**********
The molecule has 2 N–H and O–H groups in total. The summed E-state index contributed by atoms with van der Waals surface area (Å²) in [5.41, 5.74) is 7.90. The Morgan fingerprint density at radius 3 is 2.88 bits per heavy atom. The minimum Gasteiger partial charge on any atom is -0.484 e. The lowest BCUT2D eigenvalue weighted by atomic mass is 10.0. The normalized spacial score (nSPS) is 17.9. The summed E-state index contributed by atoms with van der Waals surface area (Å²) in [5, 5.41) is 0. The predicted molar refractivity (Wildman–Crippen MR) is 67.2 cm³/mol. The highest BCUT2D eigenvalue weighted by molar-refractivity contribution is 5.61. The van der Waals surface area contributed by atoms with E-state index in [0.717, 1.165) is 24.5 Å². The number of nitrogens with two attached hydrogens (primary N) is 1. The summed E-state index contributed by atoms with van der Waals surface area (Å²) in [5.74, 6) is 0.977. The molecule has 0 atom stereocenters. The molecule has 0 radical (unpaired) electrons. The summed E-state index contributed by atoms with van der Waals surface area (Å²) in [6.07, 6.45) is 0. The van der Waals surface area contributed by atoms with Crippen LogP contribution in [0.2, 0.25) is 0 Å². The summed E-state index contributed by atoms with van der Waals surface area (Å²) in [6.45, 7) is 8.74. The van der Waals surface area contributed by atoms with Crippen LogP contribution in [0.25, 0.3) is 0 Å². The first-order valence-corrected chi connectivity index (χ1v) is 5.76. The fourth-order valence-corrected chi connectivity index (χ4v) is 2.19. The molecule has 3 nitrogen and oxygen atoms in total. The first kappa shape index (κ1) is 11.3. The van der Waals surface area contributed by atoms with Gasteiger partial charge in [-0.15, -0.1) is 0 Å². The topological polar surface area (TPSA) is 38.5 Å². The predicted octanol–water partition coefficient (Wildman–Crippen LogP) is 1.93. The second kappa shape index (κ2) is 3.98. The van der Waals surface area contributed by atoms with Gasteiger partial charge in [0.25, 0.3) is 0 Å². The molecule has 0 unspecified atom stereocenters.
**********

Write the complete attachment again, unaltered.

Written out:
The molecule has 2 N–H and O–H groups in total. The summed E-state index contributed by atoms with van der Waals surface area (Å²) in [5.41, 5.74) is 7.90. The Morgan fingerprint density at radius 3 is 2.88 bits per heavy atom. The minimum Gasteiger partial charge on any atom is -0.484 e. The lowest BCUT2D eigenvalue weighted by atomic mass is 10.0. The normalized spacial score (nSPS) is 17.9. The summed E-state index contributed by atoms with van der Waals surface area (Å²) in [5, 5.41) is 0. The predicted molar refractivity (Wildman–Crippen MR) is 67.2 cm³/mol. The highest BCUT2D eigenvalue weighted by molar-refractivity contribution is 5.61. The van der Waals surface area contributed by atoms with E-state index in [0.717, 1.165) is 24.5 Å². The number of nitrogens with two attached hydrogens (primary N) is 1. The summed E-state index contributed by atoms with van der Waals surface area (Å²) in [5.74, 6) is 0.977. The molecule has 0 atom stereocenters. The molecule has 0 radical (unpaired) electrons. The summed E-state index contributed by atoms with van der Waals surface area (Å²) in [6.07, 6.45) is 0. The van der Waals surface area contributed by atoms with Crippen LogP contribution in [0.2, 0.25) is 0 Å². The summed E-state index contributed by atoms with van der Waals surface area (Å²) in [6.45, 7) is 8.74. The van der Waals surface area contributed by atoms with Crippen LogP contribution in [0.25, 0.3) is 0 Å². The first-order valence-corrected chi connectivity index (χ1v) is 5.76. The fourth-order valence-corrected chi connectivity index (χ4v) is 2.19. The molecule has 3 nitrogen and oxygen atoms in total. The first kappa shape index (κ1) is 11.3. The van der Waals surface area contributed by atoms with Gasteiger partial charge in [-0.15, -0.1) is 0 Å². The topological polar surface area (TPSA) is 38.5 Å². The predicted octanol–water partition coefficient (Wildman–Crippen LogP) is 1.93. The second kappa shape index (κ2) is 3.98. The van der Waals surface area contributed by atoms with Gasteiger partial charge in [0.25, 0.3) is 0 Å². The molecule has 0 unspecified atom stereocenters.